Friday, January 18, 2008

Wind Energy News

Offshore Wind Power Resolution Introduced in Delaware Legislature. By Aaron Nathans, Wilmington News Journal, January 18, 2008. "Twenty-eight [Delaware] lawmakers have co-sponsored a resolution that recommends passage of an offshore wind power contract. It was filed Thursday by Rep. Robert Valihura (R-Talleyville); half of the Republican-controlled House, including Speaker Terry Spence, had signed on as co-sponsors. The resolution says Controller General Russ Larson should approve a 25-year contract for Delmarva Power to buy offshore wind power from Bluewater Wind. At a meeting with three other state agencies last month, [the controller] declined to sign the contract because of division among the legislative leadership... One co-sponsor, Rep. Peter Schwartzkopf (D-Rehoboth Beach), said he hoped the measure would pass in the House and move to the Senate... But it faces an uncertain future there. While seven of 21 senators co-sponsored the resolution, including three Democrats, none of the Democratic majority leadership had signed on. Senate Majority Leader Anthony DeLuca could not be reached for comment Thursday. Sen. Harris McDowell III, D-Wilmington, chairman of the Senate Energy and Transit Committee, said he will first hold hearings on a broad range of renewable energy sources [which] could hold up consideration."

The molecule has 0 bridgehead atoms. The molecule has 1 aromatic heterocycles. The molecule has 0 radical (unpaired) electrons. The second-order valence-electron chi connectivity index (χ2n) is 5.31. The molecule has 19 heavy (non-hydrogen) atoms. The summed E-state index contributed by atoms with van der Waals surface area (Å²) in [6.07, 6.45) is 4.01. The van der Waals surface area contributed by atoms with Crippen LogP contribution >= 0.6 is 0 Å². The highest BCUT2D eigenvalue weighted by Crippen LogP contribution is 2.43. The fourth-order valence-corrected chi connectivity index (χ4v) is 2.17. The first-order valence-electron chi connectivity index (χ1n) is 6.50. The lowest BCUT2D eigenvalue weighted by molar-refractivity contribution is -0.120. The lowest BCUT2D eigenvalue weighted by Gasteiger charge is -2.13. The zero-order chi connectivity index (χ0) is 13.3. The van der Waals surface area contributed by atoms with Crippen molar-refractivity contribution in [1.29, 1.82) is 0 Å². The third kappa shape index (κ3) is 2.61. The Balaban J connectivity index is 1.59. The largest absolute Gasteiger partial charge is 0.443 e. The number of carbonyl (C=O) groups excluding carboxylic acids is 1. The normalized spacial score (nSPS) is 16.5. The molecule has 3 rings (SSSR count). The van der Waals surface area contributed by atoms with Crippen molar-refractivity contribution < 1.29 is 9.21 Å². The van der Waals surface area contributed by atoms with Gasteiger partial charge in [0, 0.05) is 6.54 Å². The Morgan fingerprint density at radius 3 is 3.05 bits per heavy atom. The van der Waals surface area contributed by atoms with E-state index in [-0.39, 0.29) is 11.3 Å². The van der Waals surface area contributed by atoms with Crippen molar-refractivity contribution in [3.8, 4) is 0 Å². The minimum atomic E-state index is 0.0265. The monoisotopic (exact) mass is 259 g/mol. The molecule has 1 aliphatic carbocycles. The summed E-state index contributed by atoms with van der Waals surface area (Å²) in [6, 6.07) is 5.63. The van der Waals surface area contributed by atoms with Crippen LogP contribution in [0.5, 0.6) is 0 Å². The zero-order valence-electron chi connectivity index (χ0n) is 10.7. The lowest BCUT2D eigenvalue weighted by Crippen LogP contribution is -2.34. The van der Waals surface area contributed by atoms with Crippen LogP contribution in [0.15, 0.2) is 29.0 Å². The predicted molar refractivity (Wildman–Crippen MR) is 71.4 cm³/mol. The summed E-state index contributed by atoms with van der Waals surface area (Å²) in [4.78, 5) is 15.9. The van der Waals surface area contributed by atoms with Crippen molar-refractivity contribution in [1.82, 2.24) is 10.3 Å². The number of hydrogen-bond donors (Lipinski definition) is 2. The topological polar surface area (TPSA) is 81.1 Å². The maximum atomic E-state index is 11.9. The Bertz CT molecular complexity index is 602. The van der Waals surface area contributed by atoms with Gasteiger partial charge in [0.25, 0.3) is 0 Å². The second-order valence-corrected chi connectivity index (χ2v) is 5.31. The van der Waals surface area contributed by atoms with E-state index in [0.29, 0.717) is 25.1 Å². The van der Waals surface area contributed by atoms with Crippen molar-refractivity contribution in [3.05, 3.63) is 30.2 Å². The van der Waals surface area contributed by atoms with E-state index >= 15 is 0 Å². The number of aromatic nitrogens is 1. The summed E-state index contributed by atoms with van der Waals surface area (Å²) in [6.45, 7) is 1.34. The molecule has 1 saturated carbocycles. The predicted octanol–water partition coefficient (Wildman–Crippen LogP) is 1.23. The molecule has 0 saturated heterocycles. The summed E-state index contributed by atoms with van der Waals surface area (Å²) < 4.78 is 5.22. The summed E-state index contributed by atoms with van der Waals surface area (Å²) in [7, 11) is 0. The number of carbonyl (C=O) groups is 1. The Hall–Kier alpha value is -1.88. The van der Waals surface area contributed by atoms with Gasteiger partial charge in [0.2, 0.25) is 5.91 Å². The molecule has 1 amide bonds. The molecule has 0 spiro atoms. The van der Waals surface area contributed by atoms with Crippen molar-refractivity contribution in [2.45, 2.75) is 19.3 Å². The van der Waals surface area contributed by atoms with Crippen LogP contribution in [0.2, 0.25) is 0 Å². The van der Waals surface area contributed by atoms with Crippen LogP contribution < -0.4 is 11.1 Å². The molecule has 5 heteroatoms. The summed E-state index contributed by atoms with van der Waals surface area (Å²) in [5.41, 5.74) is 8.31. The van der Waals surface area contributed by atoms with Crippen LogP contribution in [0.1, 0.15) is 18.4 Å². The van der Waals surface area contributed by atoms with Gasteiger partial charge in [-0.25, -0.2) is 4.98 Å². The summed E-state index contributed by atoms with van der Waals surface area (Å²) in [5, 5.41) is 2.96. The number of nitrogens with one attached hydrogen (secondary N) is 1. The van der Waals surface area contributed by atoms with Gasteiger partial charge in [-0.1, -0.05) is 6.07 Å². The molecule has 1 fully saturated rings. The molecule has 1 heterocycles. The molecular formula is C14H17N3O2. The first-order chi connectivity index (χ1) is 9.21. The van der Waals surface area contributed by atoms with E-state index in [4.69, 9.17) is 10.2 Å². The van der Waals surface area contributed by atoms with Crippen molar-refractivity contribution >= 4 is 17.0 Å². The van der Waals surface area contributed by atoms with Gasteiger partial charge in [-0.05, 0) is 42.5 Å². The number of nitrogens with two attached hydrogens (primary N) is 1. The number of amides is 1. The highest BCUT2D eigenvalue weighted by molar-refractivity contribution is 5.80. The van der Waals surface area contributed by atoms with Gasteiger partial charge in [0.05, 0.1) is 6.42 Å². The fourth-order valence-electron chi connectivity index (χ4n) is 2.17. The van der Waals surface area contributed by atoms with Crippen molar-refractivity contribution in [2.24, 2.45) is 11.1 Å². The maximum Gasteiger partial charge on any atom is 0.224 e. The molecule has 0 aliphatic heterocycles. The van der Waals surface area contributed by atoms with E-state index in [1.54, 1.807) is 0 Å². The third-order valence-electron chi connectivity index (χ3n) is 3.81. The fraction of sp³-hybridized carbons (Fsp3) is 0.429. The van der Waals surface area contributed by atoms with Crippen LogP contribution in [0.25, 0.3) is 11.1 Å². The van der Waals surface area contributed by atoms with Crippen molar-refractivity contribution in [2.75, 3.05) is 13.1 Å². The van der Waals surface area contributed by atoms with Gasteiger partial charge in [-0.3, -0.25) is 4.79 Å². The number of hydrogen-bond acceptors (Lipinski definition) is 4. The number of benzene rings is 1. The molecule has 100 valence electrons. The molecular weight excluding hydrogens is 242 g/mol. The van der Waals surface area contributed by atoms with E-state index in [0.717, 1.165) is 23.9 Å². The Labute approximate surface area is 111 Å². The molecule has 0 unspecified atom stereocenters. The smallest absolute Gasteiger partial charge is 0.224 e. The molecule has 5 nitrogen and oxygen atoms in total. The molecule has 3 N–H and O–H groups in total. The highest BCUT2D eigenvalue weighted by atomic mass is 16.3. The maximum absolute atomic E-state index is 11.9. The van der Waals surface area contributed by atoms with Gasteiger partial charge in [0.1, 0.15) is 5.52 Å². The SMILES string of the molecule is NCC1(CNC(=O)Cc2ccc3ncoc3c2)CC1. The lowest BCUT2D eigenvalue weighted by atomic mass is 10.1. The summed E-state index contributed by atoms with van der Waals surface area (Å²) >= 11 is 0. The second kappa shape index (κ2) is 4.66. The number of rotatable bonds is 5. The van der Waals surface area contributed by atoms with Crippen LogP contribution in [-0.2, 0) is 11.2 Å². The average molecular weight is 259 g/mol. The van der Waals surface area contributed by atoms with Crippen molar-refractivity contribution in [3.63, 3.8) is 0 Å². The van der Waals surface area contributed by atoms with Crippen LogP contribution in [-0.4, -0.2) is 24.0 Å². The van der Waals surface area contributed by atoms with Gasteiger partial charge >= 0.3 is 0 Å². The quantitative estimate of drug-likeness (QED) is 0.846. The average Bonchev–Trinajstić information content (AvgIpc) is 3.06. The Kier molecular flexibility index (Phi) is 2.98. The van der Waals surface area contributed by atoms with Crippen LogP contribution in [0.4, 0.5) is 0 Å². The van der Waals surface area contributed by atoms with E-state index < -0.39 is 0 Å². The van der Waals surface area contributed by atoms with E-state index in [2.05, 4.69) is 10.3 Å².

U.S. Wind Industry Breezed Along at 45 Percent Growth Last Year. By Rebecca Smith, WSJournal, January 18, 2008. Subscription required. "Two forms of renewable energy -- wind and solar power -- enjoyed substantial growth last year, spurred by federal and state energy policies and incentives that support green energy sources. The U.S. wind-power industry grew in size by 45% last year, adding a record 5,244 megawatts of capacity that amounted to a third of all new generating capacity built in the U.S. in 2007, according to the American Wind Energy Association. General Electric led the pack as the nation's largest supplier. The solar industry grew at a similar clip, though from a much smaller base, adding more than 300 megawatts of capacity last year, according to the Solar Energy Industries Association. Additions are expected to roughly double this year. Large commercial solar installations now exceed home installations in California, reversing a long-term pattern and likely a bellwether for other states... One worry for the sector is the expiration, at the end of 2008, of certain federal tax credits that have spurred development."

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